Bury Ground by the Ties

by Archibald MacLeish

Archibald MacLeish

Ayee! Ai! This is heavy earth on our shoulders:
there were none of us born to be buried in this earth:
Niggers we were, Portugese, Magyars, Polacks:

We were born to another look of the sky certainly.
Now we lie here in the river pastures:
We lie in the mowings under the thick turf:

We hear the earth and the all-day rasp of the grasshoppers.
It was we laid the steel to this land from ocean to ocean:
It was we (if you know) put the U.P. through the passes

Bringing her down into Laramie full load,
Eighteen mile on the granite anticlinal,
Forty-three foot to the mile and the grade holding:

It was we did it: hunkies of our kind.
It was we dug the caved-in holes for the cold water:
It was we built the gully spurs and the freight sidings:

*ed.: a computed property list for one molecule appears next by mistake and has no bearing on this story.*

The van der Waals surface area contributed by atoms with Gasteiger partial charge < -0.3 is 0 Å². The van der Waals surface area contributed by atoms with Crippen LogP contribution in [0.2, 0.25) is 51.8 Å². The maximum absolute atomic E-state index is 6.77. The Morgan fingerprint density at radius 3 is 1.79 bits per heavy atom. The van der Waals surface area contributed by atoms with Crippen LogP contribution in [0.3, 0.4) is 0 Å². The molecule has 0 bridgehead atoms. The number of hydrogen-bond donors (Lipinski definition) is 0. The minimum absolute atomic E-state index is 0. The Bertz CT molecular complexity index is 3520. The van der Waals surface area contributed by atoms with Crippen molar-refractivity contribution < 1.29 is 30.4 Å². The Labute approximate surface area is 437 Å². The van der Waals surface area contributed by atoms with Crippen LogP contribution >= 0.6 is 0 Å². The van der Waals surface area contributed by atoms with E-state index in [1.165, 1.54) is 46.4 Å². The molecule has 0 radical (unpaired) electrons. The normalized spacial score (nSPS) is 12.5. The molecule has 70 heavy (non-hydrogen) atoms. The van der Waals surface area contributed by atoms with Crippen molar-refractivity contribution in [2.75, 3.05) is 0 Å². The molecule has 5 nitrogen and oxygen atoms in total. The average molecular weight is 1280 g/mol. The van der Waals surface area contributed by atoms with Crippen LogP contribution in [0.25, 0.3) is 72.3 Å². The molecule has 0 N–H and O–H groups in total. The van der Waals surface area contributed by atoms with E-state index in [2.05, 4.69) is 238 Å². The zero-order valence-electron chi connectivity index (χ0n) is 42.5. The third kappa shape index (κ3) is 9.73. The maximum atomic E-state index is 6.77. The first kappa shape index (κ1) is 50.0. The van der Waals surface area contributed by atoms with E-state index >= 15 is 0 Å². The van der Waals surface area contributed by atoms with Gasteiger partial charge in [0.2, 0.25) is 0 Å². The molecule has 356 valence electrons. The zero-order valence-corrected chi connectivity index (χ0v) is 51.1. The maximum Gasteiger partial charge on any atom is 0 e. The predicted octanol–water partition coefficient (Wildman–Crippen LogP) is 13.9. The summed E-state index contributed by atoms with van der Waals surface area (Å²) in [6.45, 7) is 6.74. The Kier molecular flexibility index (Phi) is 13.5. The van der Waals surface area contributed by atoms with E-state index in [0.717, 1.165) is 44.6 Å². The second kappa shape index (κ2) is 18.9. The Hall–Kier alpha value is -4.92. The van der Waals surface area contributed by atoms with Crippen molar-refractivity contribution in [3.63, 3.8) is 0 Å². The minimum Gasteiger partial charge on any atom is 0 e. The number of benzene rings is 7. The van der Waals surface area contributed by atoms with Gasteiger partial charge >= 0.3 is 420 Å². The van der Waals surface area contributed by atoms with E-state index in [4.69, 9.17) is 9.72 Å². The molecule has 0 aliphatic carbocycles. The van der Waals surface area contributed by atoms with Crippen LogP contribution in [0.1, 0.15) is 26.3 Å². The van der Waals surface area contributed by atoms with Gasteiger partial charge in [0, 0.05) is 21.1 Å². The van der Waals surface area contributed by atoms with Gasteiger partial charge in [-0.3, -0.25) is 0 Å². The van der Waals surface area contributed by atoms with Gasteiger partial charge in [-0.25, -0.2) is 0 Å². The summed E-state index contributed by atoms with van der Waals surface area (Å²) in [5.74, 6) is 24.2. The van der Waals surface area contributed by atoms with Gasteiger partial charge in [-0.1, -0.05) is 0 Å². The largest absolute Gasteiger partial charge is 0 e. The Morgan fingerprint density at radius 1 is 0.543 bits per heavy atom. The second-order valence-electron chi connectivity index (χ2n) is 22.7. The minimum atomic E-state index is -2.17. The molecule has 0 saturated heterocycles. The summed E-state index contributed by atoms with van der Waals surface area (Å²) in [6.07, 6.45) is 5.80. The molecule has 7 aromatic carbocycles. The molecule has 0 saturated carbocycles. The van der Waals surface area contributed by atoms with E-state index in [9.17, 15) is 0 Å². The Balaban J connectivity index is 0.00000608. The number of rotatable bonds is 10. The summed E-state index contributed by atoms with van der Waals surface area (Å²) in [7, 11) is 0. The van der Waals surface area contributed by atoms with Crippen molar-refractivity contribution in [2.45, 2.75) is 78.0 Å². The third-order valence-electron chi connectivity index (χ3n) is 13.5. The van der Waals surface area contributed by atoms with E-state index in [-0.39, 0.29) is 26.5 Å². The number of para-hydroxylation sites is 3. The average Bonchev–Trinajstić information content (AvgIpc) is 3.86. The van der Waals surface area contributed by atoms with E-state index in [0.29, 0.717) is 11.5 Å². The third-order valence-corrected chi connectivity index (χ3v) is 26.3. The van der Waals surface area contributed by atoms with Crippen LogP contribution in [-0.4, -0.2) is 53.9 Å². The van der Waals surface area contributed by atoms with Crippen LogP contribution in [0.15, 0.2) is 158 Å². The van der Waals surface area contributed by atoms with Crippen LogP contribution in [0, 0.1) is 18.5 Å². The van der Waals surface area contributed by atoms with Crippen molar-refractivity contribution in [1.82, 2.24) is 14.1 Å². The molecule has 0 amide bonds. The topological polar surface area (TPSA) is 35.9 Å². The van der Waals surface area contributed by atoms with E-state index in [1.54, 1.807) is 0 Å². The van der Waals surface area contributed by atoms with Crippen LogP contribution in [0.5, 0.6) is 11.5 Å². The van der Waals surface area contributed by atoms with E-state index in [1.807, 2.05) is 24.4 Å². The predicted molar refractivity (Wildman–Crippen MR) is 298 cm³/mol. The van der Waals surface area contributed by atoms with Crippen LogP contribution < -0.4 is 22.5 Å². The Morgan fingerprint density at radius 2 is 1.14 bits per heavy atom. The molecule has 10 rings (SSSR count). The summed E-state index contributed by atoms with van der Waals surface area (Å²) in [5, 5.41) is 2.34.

Who would do it but we and the Irishmen bossing us?
It was all foreign-born men there were in this country:
It was Scotsmen, Englishmen, Chinese, Squareheads, Austrians...

Ayee! but there's weight to the earth under it.
Not for this did we come out——to be lying her
Nameless under the ties in the clay cuts:

There's nothing good in the world but the rich will buy it:
Everything sticks to the grease of a gold note——
Even a continent——even a new sky!

Do not pity us much for the strange grass over us:
We laid the steel to the stone stock of these mountains:
The place of our graves is marked by the telegraph poles!

It was not to lie in the bottoms we came out
And the trains going over us here in the hollows...

Frescoes for Mr. Rockefeller's City (1933)

Last updated December 27, 2014